Lessons From Libya: A Canadian CF-18 fighter lands at an airbase in Sicily after a mission in Libya in March 2011. Concern over civilian deaths during the Libyan campaign has made low collateral damage weapons a priority for the Royal Canadian Air Force. (ALBERTO PIZZOLI/ / AFP)
VICTORIA, BRITISH COLUMBIA — The Royal Canadian Air Force is looking at acquiring new weapons to reduce collateral damage, a key recommendation that emerged from the service’s war in Libya.
In a list of equipment needs provided to industry on June 25, the Air Force outlined a number of proposed munitions acquisitions worth more than CAN $1 billion (US $970 million). The most immediate was what the service is calling a low collateral damage weapon.
“A low collateral damage weapon allows employment in urban and politically sensitive operations with reduced likelihood of unintended weapons effects,” the Defence Acquisition Guide noted. “The weapon must provide weapons effects with a footprint less than a 500 [pound] General Purpose bomb.”
The project would cost up to $100 million, with a contract expected to be awarded in 2018. Delivery of the weapons would take place the following year, according to the guide. The Air Force noted the schedule could be subject to change, depending on its needs and government priorities.
Concern over civilian deaths surfaced in Canada during and after the 2011 NATO-led Libyan war when human rights groups, including Amnesty International Canada, called for a comprehensive investigation into the number of fatalities from bombing during that conflict.
An investigation was not conducted by the Canadian Forces but Air Force Lt. Gen. Charles Bouchard, who helped coordinate the NATO air campaign over Libya, highlighted in 2011 and 2012 the need for acquiring munitions that limited damage to vital infrastructure while allowing for precision targeting.
“We must have systems that can actually make the difference, attack the target you have to attack with minimal collateral damage being caused by a shockwave or, obviously, the impact of a larger-yield weapon,” Bouchard, now president of Lockheed Martin Canada, told journalists in February 2012. “We have to be able to operate in an environment where targets will be between two buildings, beside a school, between a school and a hospital.”
During an April 9, 2013, meeting with defense industry executives in Ottawa, Royal Canadian Air Force officers listed as a priority of the service’s weapons strategy the purchase of “low collateral damage weapons” as well as network-enabled weapons.
Air Force spokeswoman Capt. Holly Brown said such weapons are being discussed as potential capabilities as the service draws up its future weapon plans. “These technologies and associated weapon system options are under investigation by the RCAF as it continues to establish its future requirements,” she said. “As part of this ongoing pre-identification work, the RCAF is continuing to monitor developments in these technologies and investigate options that may be available for RCAF procurement.”
Network-enabled weapons are precision munitions with the ability to have targeting information updated in flight using a common data link as well as allowing other aircraft capable of directing the weapon.
The Air Force also has a need for a new advanced short-range missile to replace the current AIM-9M. It was originally to be purchased as part of the upgrade of the CF-18 fighter jets but lack of money delayed that.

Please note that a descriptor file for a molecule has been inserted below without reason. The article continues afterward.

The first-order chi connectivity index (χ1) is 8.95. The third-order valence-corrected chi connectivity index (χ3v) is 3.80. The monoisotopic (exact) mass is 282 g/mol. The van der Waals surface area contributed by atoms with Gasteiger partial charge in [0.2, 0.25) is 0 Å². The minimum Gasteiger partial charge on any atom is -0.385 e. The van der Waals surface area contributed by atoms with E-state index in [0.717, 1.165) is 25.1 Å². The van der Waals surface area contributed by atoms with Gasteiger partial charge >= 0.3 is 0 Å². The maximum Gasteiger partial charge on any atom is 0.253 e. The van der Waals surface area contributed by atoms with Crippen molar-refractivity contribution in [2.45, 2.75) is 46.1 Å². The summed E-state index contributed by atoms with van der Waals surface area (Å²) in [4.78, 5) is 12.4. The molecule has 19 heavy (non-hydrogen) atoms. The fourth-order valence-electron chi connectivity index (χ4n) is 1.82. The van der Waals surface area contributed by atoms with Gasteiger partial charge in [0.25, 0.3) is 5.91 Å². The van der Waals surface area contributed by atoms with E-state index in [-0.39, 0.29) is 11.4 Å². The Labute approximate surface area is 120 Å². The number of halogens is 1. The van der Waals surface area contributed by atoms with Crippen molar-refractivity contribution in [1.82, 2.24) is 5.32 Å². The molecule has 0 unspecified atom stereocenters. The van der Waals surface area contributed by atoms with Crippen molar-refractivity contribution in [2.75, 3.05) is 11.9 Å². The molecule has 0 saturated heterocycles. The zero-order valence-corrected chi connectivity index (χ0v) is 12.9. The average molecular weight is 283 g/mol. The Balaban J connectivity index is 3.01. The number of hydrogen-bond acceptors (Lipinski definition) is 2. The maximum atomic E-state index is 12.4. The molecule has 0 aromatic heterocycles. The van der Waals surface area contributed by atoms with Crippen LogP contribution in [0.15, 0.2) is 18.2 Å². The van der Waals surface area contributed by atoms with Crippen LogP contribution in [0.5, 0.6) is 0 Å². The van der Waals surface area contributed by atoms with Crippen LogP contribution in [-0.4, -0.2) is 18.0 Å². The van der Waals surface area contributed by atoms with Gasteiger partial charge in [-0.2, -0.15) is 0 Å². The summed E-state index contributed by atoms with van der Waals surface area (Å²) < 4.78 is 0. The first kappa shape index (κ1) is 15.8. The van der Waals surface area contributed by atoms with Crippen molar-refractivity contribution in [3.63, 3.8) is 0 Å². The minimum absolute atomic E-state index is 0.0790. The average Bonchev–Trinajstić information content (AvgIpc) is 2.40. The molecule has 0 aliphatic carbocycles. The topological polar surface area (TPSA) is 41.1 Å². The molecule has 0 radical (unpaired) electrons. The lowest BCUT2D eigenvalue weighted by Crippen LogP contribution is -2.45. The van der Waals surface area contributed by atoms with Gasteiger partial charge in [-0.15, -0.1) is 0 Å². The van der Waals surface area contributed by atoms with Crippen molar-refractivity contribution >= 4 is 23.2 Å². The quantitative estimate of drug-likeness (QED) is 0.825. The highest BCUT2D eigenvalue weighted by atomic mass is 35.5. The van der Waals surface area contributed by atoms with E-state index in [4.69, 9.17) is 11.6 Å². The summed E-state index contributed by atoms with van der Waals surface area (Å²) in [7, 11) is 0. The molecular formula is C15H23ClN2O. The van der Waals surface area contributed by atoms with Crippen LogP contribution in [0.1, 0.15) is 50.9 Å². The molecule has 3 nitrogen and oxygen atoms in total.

The service is looking for a missile with greater range and improved ability to overcome enemy countermeasures, according to the Defence Acquisition Guide. The project, which could cost up to $499 million, is pending the decision to replace Canada’s CF-18 fighter jets. No date has been set for that replacement.
But the Air Force wants the new weapon to be capable on both the CF-18 and the new fighter jet. It hopes to award a contract in 2018, with first deliveries in 2021.
The Air Force is also looking at further purchases of the advanced medium range air-to-air missile (AMRAAM). The project will replace the semi-active radar homing missiles with the available version of the active radar homing AMRAAM, according to the acquisition guide. Canada would spend $250 million to $499 million, depending on how many Raytheon-made weapons it ultimately buys. It plans to award a contract in 2018, with deliveries starting in 2021.
“For the past two decades, the Royal Canadian Air Force has been a valued partner with Raytheon, and we have provided a unique set of solutions that achieve Canadian defense requirements,” Mike Jarrett, Raytheon Air Warfare Systems vice president, said in an email.
He also said the company is closely watching the Air Force’s proposed procurement of a new fighter aircraft and “looking forward to discussions on weapons options for whatever aircraft is chosen. AMRAAM, Block 2 Sidewinder and [small diameter bomb] II will all be part of the discussions.”
For that future fighter, the RCAF has identified the need for what it is calling a complex weapon — an advanced air-to-ground / air-to-surface weapon for use in a future network-enabled environment.
“This weapon will deliver more precise, flexible and efficient payloads from greater standoff distances and operate in anti-access scenarios in the face of advanced threats,” the Air Force said in the Defence Acquisition Guide. “It will be multi-mode, allowing guidance to the target through multiple methods, ensuring all-weather capability. The weapon must also be in use on the chosen Future Fighter platform to reduce the cost of implementation.”
Options won’t be examined until 2016. A contract would be awarded in 2019 with deliveries in 2021. Preliminary cost estimates range from $50 million to $99 million.
Also needed for the future fighter is a long-range air-to-air missile. The Air Force is looking at spending up to $500 million on that new weapon but the project will not start until after 2026. ■